Get pregnant while on active duty in Northern Iraq under Major General Tony Cucolo's command, and you get in trouble. Penalties for getting pregnant, or for a male soldier who impregnates a female soldier would be administered under Article 15 of the Uniform Code of Military Justice, likely in the form of a letter of reprimand and perhaps a reduction in grade and a small monetary fine.
When asked about this policy put in place last month, Gen. Cucolo said 'I realize it might be hard for those who have never served in a military unit. I knew there would be public interest and I am fine with that, that's Americans. I've got to take every measure to preserve my combat power.'
To date, the order is considered valid and has not been challenged by anyone other than by National Organization for Women (NOW) president Terry O'Neill. She has reportedly requested via correspondence to the military commander in chief, President Obama, that he intervene and countermand this standing order. Ms. O'Neill was quoted as saying 'well it may be his prerogative to be dumb but that's really not a very good idea.' .
The two sides of this issue are of keen interest to me.
The army, as represented by Gen. Cucolo, has finally taken a baby step towards turning back decades of political correctness as it pertains to women in combat or combat support roles. Prior to this, great pains were taken to insure that women were given equal standing in the ranks with their male counterparts, but were given great latitude regarding issues that relate only to female soldiers, and pregnancy is the primary issue here. Male members of combat and combat support units for decades have been expected to pick up the slack for missing females in their ranks when the females became pregnant while on active duty.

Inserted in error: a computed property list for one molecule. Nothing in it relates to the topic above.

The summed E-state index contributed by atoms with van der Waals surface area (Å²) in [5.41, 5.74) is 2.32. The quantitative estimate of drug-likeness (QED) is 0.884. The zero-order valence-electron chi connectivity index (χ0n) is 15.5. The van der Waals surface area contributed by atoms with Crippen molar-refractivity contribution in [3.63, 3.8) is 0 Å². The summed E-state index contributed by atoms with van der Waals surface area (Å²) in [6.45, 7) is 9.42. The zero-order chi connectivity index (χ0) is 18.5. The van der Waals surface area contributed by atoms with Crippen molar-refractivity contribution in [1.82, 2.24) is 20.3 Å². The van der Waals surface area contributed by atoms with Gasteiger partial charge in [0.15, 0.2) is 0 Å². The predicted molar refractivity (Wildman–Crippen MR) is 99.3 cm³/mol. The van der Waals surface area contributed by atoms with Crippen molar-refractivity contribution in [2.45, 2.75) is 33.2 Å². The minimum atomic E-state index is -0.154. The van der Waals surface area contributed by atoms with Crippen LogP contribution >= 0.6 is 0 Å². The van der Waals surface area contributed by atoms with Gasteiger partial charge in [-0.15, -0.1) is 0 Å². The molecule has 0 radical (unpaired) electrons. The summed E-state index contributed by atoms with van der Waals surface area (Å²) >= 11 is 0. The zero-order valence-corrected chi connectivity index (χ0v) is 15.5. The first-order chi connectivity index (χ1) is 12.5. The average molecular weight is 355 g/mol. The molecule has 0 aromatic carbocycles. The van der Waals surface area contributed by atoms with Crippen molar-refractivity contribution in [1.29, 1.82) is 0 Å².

Each unit (be it a platoon, battalion, regiment, division, etc.) has specific man power allotments prescribed by equipment and staffing regulations (technically called TO&E, or Table of Organization and Equipment) that specify how many soldiers are required to carry out any unit's assigned mission. For example, an army supply company may specify 100 soldiers, but the ratio of male to female soldiers within that company has never been specified. If at any one time, 10 female soldiers are pregnant and have been relieved of more strenuous duties via a medical document of pregnancy (called a 'medical profile'), the remaining 90 soldiers must still perform 100% of the duties of this supply company to meet it's mission requirements. Many times this involves additional guard duty, for example, or other unpleasant duties that are shouldered by fewer soldiers, and morale suffers accordingly. Resentment towards these pregnant females builds over time, when they have been given light admin duties involving pencil pushing and drinking coffee, rather than sitting out in the cold numbing snow or perhaps searing, sweltering heat at a guard post. General effectiveness of these affected units is diminished as a result.
Terry O'Neill sees things in a totally different light: she does not understand that the purpose of an army is to kill people and break things. She looks at these positions as purely social in nature, and does not agree that armies should be going around killing people and breaking things. Ms. O'Neill is highly perturbed that the army does not continue in its old manner of coddling pregnant women, using the ranks of the military as a protector of a budding family, and paying these unproductive pregnant women full pay while they simultaneously adversely affect the cohesiveness and overall morale, and ultimately the fighting effectiveness of the unit.
Contrary to believing in the force of the military being used to protect and defend our country, Ms. O'Neill and her entire organization (NOW) are showing their true colors: they are pacifists who think (incorrectly) that people of different nations can always negotiate their differences away, and that evil does not exist in the world, only bad negotiators. She sincerely believes that we employ a standing army as a way to create jobs, and sending them into battle is not what they are there for. Or at least that is my guess as to what she thinks military people are supposed to do: sit around and cash a pay check but Heaven Forbid they actually kill people and break things.
. Terry O'Neill calls Gen. Cucolo 'dumb' for demanding that all soldiers under his command be accountable to their unit and fellow soldiers, I call Major General Tony Cucolo a patriot. We need more of this kind of policy in our military today, not less of it.
I know who the 'dumb' one is on this issue.